Island to rank 6th in manufacturing edge: firm
By Linger Liu, The China PostTAIPEI, Taiwan -- The China Post--A recently released global manufacturing competitiveness index forecasts that Taiwan will rank sixth in global manufacturing competitiveness in 2013 and seventh in 2018.
December 30, 2012, 12:11 am TWN
The 2013 Global Manufacturing Competitiveness Index (GMCI) was produced by Deloitte Touche Tohmatsu Limited's (DTTL) Global Manufacturing Industry group and the U.S. Council on Competitiveness.
According to the forecast, Taiwan's 2013 ranking can be attributed to the country's competitive advantages in the areas of corporate tax rates, trade, infrastructure and workforce development. The GMCI report said given Taiwan's high level of economic freedom and established manufacturing sector the country has the potential to emerge as a global research development and production center.
The GMCI said Taiwan has a strong tie with Western economies, is pursuing new free trade agreements and working to improve relations with China in efforts to boost cross-strait trading.
The forecast listed the country's competitive disadvantages, notably concerns about intellectual property protection as well as high energy and material costs due to a lack of natural resources.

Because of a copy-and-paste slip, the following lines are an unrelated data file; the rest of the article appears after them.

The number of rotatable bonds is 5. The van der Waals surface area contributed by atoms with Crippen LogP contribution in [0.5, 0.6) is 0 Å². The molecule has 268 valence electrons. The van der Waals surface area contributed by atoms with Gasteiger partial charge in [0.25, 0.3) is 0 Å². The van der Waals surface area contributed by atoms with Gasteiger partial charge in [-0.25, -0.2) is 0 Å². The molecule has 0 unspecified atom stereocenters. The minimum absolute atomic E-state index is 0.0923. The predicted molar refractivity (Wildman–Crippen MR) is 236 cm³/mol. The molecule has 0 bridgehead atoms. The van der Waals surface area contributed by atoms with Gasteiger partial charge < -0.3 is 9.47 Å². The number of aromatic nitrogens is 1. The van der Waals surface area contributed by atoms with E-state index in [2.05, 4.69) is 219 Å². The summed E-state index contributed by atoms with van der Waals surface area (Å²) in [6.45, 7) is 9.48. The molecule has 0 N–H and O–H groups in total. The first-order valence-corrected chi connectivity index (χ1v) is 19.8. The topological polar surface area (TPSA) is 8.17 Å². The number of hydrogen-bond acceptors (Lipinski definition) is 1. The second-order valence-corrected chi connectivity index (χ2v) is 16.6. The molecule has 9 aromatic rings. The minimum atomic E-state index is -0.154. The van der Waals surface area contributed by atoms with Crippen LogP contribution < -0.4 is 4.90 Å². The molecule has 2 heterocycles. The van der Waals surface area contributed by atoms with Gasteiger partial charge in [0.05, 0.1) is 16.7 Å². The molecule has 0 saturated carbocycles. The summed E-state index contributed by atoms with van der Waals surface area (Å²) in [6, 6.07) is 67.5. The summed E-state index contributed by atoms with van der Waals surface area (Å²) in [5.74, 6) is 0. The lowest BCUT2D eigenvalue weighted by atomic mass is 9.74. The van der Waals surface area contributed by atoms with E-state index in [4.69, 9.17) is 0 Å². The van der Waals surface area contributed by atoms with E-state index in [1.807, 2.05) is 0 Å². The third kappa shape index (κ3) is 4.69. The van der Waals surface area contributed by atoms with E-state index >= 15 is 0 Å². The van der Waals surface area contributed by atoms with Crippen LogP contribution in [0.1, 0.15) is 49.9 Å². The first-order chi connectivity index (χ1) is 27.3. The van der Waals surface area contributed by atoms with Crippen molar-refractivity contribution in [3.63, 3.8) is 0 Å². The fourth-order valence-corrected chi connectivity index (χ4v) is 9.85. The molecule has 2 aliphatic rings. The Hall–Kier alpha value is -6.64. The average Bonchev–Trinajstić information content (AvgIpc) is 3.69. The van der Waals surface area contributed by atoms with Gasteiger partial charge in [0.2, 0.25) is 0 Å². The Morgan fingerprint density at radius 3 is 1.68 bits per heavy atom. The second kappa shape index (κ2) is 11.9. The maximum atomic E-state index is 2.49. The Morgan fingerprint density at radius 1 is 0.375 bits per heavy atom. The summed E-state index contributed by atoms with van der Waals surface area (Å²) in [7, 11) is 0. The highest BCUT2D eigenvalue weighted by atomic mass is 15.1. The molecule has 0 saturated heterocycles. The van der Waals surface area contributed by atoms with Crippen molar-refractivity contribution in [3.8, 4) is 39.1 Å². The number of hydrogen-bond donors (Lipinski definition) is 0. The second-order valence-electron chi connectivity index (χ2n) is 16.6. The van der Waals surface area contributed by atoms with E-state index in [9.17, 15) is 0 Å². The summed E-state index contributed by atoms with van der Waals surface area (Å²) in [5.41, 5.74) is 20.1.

Stalwarts to Be Challenged
The GMCI report said that over the next five years, 20th-century manufacturing stalwarts like the United States, Germany and Japan will be challenged to maintain their competitive edge against emerging nations such as China, India and Brazil.
Based on in-depth analysis of survey responses from more than 550 chief executive officers and senior leaders at manufacturing companies around the world,
the GMCI said that the competitive manufacturing landscape is undergoing a massive power shift.
The GMCI forecast that China will be the most competitive manufacturing nation in the world in 2013. Germany and the United States rounded out the top three rankings. The index also forecast that China will retain its top position five years from now.
The forecast said Germany will fall to fourth in 2018 while the United States will place fifth in that year, only slightly ahead of the Republic of Korea. The other two developed nations currently in the top 10 are also expected to be less competitive in 2018. Canada will fall from seventh to eighth place, while Japan will drop out of the top 10 entirely, sliding to 12th place.
The report found that access to talented workers is the top indicator of a country's competitiveness — followed by a country's trade, finance and tax systems, and then the cost of labor and materials. Enhancing and growing an effective talent base remains core to competitiveness among the traditional manufacturing leaders — and increasingly among emerging market challengers as well.
The GMCI indicated that Taiwan's advantages lie in its electronics industry — the country's primary export driver — and its function as a base for foreign semiconductor companies.